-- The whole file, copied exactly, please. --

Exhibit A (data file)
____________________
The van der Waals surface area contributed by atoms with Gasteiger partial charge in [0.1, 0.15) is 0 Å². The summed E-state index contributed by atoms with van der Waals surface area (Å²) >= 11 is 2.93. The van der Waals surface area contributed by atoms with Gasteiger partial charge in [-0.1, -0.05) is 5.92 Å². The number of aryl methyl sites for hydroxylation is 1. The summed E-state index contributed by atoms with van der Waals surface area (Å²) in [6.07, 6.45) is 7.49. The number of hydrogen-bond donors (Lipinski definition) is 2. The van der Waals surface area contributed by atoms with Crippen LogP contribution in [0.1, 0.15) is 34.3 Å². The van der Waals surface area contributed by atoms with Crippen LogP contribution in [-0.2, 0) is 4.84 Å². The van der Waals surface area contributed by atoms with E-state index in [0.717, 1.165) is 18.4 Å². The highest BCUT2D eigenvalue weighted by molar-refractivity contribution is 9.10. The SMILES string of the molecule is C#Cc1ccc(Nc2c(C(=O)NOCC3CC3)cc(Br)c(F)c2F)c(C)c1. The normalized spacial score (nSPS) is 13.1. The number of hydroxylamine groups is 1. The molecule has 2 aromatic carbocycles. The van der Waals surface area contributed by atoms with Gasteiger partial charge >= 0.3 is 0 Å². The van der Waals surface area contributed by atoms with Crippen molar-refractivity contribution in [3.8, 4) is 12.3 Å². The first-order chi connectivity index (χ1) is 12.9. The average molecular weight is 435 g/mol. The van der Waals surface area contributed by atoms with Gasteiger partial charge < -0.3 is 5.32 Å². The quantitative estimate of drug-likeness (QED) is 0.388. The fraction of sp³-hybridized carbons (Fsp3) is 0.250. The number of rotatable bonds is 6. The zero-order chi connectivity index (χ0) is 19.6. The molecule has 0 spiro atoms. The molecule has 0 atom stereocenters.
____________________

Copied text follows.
The van der Waals surface area contributed by atoms with Gasteiger partial charge in [0.1, 0.15) is 0 Å². The summed E-state index contributed by atoms with van der Waals surface area (Å²) >= 11 is 2.93. The van der Waals surface area contributed by atoms with Gasteiger partial charge in [-0.1, -0.05) is 5.92 Å². The number of aryl methyl sites for hydroxylation is 1. The summed E-state index contributed by atoms with van der Waals surface area (Å²) in [6.07, 6.45) is 7.49. The number of hydrogen-bond donors (Lipinski definition) is 2. The van der Waals surface area contributed by atoms with Crippen LogP contribution in [0.1, 0.15) is 34.3 Å². The van der Waals surface area contributed by atoms with Crippen LogP contribution in [-0.2, 0) is 4.84 Å². The van der Waals surface area contributed by atoms with E-state index in [0.717, 1.165) is 18.4 Å². The highest BCUT2D eigenvalue weighted by molar-refractivity contribution is 9.10. The SMILES string of the molecule is C#Cc1ccc(Nc2c(C(=O)NOCC3CC3)cc(Br)c(F)c2F)c(C)c1. The normalized spacial score (nSPS) is 13.1. The number of hydroxylamine groups is 1. The molecule has 2 aromatic carbocycles. The van der Waals surface area contributed by atoms with Gasteiger partial charge >= 0.3 is 0 Å². The van der Waals surface area contributed by atoms with Crippen molar-refractivity contribution in [3.8, 4) is 12.3 Å². The first-order chi connectivity index (χ1) is 12.9. The average molecular weight is 435 g/mol. The van der Waals surface area contributed by atoms with Gasteiger partial charge < -0.3 is 5.32 Å². The quantitative estimate of drug-likeness (QED) is 0.388. The fraction of sp³-hybridized carbons (Fsp3) is 0.250. The number of rotatable bonds is 6. The zero-order chi connectivity index (χ0) is 19.6. The molecule has 0 spiro atoms. The molecule has 0 atom stereocenters.